The advent of the Industrial Internet of Things (IIoT), which promotes increasing level of integration between edge devices, commodity computers, and low power sensors to support QoS-sensitive applications, is empowering the next information technology (IT) revolution: city-scale smart cyber-physical systems. Coverage, extensibility and smartness are three pillars of this emerging paradigm. Coverage implies the broad reach as well as the ability to package heterogeneous applications on single or connected platforms. Extensibility implies the flexibility to grow or shrink with respect to the set of services supported by a group of smart applications and hardware resources used to provide these services. Smartness is the capacity of a system to learn and adapt to a changing environment and unplanned circumstances.
Unlike traditional CPS, these systems are multi-domain and operate across conventional organizational and infrastructural boundaries. Further, they operate at multiple time-scales, ranging from automatic control requiring strict real-time decision and actuation, to near real-time operation with humans in the loop, all the way to long term analysis, planning, and decision making, which require large-scale data assimilation, analytics, and mining. Decision support systems that provide critical analysis and feedback to humans play an important role in these systems.
At SCOPE Lab we are conducting research to solve a number of challenges that need to be overcome in order to be able to transition to a scalable architecture that can be used as the foundation for building these extensible smart systems. Given the societal role of these systems, ensuring behavioral correctness across different applications from different domains is very important. Resilient self-management and system scalability are also crucial requirements. The key is to move critical computation near the physical source of information away from a central location, improving the response latency of the system while decreasing the probability and impact of centralized failure. Finally, given the importance of decision support systems, a concerted effort on developing data repositories, analytics and mining packages that can be reused to develop smarter applications is required.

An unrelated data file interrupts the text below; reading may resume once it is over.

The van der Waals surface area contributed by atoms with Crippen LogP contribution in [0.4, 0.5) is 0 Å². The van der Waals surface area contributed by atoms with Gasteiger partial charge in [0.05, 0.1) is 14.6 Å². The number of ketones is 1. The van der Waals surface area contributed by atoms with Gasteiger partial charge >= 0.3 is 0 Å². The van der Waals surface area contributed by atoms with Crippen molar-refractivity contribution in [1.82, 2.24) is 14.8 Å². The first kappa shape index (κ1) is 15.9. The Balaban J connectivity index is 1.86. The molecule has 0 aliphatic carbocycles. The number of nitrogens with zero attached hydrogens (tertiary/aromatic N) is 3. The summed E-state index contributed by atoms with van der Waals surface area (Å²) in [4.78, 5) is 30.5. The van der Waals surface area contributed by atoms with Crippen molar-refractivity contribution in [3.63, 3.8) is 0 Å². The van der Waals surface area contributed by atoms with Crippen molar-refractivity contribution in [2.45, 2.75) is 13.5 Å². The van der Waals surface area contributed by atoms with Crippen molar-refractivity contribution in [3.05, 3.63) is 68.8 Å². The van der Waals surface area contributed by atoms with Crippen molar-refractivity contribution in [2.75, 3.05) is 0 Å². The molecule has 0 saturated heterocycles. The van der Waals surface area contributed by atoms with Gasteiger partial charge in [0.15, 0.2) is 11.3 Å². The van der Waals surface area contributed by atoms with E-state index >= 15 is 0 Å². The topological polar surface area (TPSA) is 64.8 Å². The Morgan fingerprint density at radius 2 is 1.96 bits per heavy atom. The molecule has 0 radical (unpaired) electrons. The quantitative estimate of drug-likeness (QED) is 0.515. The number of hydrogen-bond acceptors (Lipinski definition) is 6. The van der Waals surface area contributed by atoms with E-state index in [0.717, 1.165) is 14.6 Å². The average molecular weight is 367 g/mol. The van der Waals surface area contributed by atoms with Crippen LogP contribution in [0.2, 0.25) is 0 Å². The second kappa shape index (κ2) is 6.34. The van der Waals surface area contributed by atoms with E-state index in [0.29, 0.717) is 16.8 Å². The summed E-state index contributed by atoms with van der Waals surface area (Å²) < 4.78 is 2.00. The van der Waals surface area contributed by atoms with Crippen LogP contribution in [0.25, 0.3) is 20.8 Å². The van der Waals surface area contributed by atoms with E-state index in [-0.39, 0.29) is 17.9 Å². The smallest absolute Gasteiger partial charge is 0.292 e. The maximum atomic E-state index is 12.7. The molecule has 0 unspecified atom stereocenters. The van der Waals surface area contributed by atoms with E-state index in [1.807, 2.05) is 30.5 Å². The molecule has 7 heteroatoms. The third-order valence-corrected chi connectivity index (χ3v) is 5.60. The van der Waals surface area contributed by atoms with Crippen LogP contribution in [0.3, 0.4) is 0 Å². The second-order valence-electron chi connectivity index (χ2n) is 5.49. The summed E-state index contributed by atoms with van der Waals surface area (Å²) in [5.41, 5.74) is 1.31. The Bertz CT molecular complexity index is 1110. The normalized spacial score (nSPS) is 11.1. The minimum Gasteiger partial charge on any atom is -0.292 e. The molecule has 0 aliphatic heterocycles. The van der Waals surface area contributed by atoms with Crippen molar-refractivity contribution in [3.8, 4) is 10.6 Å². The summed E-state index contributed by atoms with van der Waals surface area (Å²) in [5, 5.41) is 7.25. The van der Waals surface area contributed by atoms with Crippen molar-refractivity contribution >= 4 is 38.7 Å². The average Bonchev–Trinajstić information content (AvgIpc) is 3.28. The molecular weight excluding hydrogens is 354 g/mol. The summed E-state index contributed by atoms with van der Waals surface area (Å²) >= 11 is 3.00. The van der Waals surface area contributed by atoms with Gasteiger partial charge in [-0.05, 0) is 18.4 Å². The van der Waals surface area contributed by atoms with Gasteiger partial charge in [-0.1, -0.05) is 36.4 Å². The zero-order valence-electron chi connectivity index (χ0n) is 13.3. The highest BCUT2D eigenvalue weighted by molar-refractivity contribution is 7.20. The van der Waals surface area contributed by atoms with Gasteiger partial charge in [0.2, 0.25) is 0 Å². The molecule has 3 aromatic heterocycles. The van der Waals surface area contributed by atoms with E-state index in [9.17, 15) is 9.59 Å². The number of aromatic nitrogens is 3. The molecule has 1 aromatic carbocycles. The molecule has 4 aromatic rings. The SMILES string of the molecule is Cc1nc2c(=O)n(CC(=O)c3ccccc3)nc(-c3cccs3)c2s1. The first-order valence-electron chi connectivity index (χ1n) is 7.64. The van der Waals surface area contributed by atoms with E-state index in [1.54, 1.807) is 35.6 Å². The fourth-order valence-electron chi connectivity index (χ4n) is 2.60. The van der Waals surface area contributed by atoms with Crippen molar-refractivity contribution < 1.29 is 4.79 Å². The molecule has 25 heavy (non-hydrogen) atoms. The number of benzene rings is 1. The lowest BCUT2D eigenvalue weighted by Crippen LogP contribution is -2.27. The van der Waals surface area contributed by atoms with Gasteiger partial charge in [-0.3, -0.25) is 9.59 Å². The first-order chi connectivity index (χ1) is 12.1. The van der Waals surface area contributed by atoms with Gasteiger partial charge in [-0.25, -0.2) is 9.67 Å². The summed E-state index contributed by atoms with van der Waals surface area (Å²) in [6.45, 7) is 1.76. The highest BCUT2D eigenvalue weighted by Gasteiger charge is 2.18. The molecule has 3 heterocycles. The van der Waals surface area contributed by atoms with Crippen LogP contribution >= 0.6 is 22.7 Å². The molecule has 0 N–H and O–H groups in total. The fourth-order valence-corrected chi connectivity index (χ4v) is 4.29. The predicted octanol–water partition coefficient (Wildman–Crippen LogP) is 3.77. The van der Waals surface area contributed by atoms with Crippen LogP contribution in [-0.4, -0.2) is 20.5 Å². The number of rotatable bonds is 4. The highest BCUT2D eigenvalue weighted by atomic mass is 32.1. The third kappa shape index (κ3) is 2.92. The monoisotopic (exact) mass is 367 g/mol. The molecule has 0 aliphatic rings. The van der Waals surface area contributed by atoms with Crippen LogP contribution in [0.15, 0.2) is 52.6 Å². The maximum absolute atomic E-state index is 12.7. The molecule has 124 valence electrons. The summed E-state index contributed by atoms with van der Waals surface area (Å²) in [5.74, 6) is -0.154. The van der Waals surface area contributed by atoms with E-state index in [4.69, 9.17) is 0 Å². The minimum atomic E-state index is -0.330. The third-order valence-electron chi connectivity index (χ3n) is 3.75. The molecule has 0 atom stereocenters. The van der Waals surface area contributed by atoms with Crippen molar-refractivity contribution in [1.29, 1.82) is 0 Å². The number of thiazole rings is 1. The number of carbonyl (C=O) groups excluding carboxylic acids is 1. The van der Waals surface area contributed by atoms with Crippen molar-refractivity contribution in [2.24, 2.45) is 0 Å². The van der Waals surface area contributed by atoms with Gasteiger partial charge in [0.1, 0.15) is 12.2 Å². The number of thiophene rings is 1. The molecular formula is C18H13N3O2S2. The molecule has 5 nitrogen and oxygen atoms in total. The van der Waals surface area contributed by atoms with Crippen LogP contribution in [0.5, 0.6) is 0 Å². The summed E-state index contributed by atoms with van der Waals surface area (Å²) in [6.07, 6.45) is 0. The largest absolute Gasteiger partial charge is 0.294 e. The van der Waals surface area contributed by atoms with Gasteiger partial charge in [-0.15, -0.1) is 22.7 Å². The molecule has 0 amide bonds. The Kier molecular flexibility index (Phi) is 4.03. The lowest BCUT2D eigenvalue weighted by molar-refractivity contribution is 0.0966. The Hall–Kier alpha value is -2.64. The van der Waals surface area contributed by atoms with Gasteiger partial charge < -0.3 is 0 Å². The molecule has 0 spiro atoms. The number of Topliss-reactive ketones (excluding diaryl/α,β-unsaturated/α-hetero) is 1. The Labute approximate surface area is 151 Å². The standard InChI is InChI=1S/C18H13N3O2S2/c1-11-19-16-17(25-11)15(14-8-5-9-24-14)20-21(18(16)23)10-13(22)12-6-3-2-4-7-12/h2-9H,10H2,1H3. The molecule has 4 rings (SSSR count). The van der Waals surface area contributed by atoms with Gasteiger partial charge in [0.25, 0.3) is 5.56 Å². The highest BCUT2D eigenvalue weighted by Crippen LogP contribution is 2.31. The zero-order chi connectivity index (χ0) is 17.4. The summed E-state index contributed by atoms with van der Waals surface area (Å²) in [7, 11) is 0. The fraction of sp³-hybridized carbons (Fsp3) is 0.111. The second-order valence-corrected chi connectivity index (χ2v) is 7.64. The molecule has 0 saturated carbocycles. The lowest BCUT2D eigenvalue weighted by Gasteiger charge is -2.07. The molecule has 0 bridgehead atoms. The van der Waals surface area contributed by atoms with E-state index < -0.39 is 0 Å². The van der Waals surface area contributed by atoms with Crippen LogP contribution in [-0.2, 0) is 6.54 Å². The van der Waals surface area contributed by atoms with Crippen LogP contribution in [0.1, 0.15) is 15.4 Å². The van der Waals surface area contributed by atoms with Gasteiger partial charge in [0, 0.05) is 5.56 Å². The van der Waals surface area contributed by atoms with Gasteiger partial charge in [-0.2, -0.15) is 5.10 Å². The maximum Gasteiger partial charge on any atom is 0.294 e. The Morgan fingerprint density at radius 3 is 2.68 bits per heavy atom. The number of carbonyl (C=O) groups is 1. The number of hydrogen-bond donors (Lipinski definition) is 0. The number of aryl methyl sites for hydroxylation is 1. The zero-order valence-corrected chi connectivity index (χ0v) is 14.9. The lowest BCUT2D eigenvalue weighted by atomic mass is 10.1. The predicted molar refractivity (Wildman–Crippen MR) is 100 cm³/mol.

In this project, we use the public transit system in the city of Nashville as a case study to develop tools and techniques for collecting the data, modeling and then analyzing these systems. The outcome of this project will be a smart phone application powered by a real-time decision support system that will enable the transit customers to engage more effectively with the system and allow the Metro transit authority to gain a better insight into several key aspects of the system, allowing them to make it more efficient.
The CHARIOT (Cyber-pHysical Application aRchItecture with Objective-based reconfiguraTion) project, aims to address the challenges stemming from the need to resolve various challenges within extensible CPS found in smart Cities. CHARIOT is an application architecture that enables design, analysis, deployment, and maintenance of extensible CPS by using a novel design-time modeling tool and run-time computation infrastructure. In addition to physical properties, timing properties and resource requirements, CHARIOT also considers heterogeneity and resilience of these systems. The CHARIOT design environment follows a modular objective decomposition approach for developing and managing the system. Each objective is mapped to one or more data workflows implemented by different software components. This function to component association enables us to assess the impact of individual failures on the system objectives. The runtime architecture of CHARIOT provides a universal cyber-physical component model that allows distributed CPS applications to be constructed using software components and hardware devices without being tied down to any specific platform or middleware. It extends the principles of health management, software fault tolerance and goal based design.